Cape Town - A million streams, a million times an album on digital streaming platforms, is a significant milestone in any artist’s career. It’s an especially important milestone when you’re an independent artist, driven by a passion for your craft. It is the ultimate validation.
South African artist Jimmy Nevis dominated the music charts over the past 12 months with his album, Things We Don’t Talk About, an incredible achievement for Cape Town’s favourite pop vocalist, whose hits Heartboxing and Elephant Shoes live rent-free in the hearts of thousands of adoring fans.
Now, with chart-topping hits like Ayo, F.B.A, Levels, and Small Spaces, Nevis’s new album represents a seminal moment in his music career. It features collaborations with top international producer Nico D’Andrea, South African artist Kaien Cruz and Zimbabwean-born rapper Hanna.
Not only has the album broken boundaries in music, but Nevis can now celebrate it breaching the one million stream mark – a nod to his musical genius and crafty songwriting.
“Getting to one million streams is a great milestone for an independent artist like myself. This album, Things We Don’t Talk About, was bold, unhinged and unapologetic. A lot of the success of the music was linked to social media. It’s just amazing to see a whole roll-out plan come together,” Nevis said.
BBut in the age of streaming, when the days of going out and buying records and CDs are long gone, how has the consumption of music changed over the years and who is really benefiting?
Questions remain about whether streaming has helped or hindered artists’ careers. A million streams and a million record sales mean two very different things in today’s music world, so what is at stake?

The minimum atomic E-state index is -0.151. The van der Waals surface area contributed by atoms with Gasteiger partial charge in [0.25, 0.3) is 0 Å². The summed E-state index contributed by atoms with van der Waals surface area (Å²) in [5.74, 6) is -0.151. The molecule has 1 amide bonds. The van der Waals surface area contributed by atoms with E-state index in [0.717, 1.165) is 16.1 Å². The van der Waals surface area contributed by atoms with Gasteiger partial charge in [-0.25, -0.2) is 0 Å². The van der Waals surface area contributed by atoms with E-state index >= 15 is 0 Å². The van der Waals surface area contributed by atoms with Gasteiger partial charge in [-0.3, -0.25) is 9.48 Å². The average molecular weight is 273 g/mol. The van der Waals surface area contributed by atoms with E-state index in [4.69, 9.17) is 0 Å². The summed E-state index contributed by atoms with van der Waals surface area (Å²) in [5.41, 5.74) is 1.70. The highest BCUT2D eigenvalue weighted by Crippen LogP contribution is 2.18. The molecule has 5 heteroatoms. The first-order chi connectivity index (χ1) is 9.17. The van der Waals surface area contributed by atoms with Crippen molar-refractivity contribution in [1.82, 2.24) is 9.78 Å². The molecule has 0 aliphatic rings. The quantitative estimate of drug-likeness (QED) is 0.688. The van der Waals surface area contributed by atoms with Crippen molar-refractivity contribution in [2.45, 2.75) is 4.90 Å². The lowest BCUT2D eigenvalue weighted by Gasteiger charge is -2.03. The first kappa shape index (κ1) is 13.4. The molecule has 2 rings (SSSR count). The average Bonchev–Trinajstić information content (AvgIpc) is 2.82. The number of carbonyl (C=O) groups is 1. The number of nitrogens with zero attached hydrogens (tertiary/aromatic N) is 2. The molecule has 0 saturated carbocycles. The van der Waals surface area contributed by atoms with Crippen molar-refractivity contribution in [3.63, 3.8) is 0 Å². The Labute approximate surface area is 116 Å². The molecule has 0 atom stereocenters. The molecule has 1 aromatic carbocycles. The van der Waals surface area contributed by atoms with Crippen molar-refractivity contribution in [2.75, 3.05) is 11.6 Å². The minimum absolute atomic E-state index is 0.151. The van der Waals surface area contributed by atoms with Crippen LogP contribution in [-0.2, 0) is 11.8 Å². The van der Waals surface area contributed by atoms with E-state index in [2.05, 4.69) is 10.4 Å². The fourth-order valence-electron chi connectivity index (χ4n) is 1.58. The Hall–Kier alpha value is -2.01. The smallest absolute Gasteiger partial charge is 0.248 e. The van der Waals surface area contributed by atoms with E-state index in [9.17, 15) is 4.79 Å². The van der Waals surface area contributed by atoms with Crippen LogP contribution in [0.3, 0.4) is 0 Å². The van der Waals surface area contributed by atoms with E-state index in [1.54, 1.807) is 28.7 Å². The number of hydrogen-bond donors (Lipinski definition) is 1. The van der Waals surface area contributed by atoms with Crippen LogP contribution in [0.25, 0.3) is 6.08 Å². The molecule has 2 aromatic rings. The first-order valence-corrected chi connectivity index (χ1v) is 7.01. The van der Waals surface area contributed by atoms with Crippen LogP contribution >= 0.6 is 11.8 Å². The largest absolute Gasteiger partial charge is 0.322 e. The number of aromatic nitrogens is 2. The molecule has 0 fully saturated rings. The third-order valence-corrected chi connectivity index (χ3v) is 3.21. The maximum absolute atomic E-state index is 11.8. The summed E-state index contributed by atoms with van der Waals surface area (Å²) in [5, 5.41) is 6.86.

“I’m not the biggest fan of the streaming structure. It doesn’t always value the artist and has created an over-saturated market,” Nevis said.
“Even though streaming isn’t as lucrative as people purchasing one’s music, it’s a great way to build an audience – exposing your music to a wider group from all over the world.
“I look forward to seeing the evolution of streaming music. Hopefully, it’ll benefit the artist as much as it benefits the listener.”
Digital streaming platforms have dominated how listeners experience music, movies and podcasts, with an emphasis on access to a variety of options and volume, driving down the value of creative content.
“When I started in the music industry 12 years ago people were still buying CDs, and I feel very privileged to be making music through the different eras. The initial concept for streaming platforms was to allow independent artists to upload their work and manage their own work by monitoring their stats,” Nevis said.
“Now those with bigger budgets and resources are dominating the streaming market. It affects who gets onto playlists and affects how many streams they get.”
The result of an over-saturated market is that artists earn a fraction from streams, compared with what they would usually earn on album sales or downloads.
“There is a payment structure for artists from streaming services and it differs on each platform. What streaming platforms have done is given a lot more opportunities to independent artists and allowed listeners to engage with music differently.
“Personally, streaming has allowed me to reach audiences I couldn’t reach 12 years ago.”
Apart from streaming, Nevis has used social media and video content to enhance his reputation as a world-class creative in the digital space.
His strategies to promote his music, connect with his audience, and bring to life his creative ideas have seen his digital presence grow exponentially over the past year – ultimately culminating in over one million streams of “Things We Don’t Talk About”.
“Releasing music in today's digital age is indeed a whole new ball game. It’s incredible how social media and short-form videos have become vital tools to connect with audiences and promote music.
“For this album we had to consider an entire social media content strategy so it’s not only about the music anymore, it’s about how you frame it too,” he said.